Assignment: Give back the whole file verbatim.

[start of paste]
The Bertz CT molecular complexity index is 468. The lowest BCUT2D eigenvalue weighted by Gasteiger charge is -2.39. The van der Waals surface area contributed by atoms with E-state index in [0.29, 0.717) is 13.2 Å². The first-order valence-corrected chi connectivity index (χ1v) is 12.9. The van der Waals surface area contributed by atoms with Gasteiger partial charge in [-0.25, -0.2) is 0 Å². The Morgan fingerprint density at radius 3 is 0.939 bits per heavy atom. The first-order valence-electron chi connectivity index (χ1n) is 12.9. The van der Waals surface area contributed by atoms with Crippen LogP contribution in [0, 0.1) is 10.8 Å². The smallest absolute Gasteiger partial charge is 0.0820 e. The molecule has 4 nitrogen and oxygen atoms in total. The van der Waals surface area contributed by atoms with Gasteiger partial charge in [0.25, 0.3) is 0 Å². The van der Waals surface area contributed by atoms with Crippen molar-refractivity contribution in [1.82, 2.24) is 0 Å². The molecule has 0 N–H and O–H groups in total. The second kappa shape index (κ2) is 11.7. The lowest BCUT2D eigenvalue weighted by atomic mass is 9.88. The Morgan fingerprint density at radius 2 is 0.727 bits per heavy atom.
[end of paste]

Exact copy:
The Bertz CT molecular complexity index is 468. The lowest BCUT2D eigenvalue weighted by Gasteiger charge is -2.39. The van der Waals surface area contributed by atoms with E-state index in [0.29, 0.717) is 13.2 Å². The first-order valence-corrected chi connectivity index (χ1v) is 12.9. The van der Waals surface area contributed by atoms with Gasteiger partial charge in [-0.25, -0.2) is 0 Å². The Morgan fingerprint density at radius 3 is 0.939 bits per heavy atom. The first-order valence-electron chi connectivity index (χ1n) is 12.9. The van der Waals surface area contributed by atoms with Crippen LogP contribution in [0, 0.1) is 10.8 Å². The smallest absolute Gasteiger partial charge is 0.0820 e. The molecule has 4 nitrogen and oxygen atoms in total. The van der Waals surface area contributed by atoms with Gasteiger partial charge in [0.25, 0.3) is 0 Å². The van der Waals surface area contributed by atoms with Crippen molar-refractivity contribution in [1.82, 2.24) is 0 Å². The molecule has 0 N–H and O–H groups in total. The second kappa shape index (κ2) is 11.7. The lowest BCUT2D eigenvalue weighted by atomic mass is 9.88. The Morgan fingerprint density at radius 2 is 0.727 bits per heavy atom.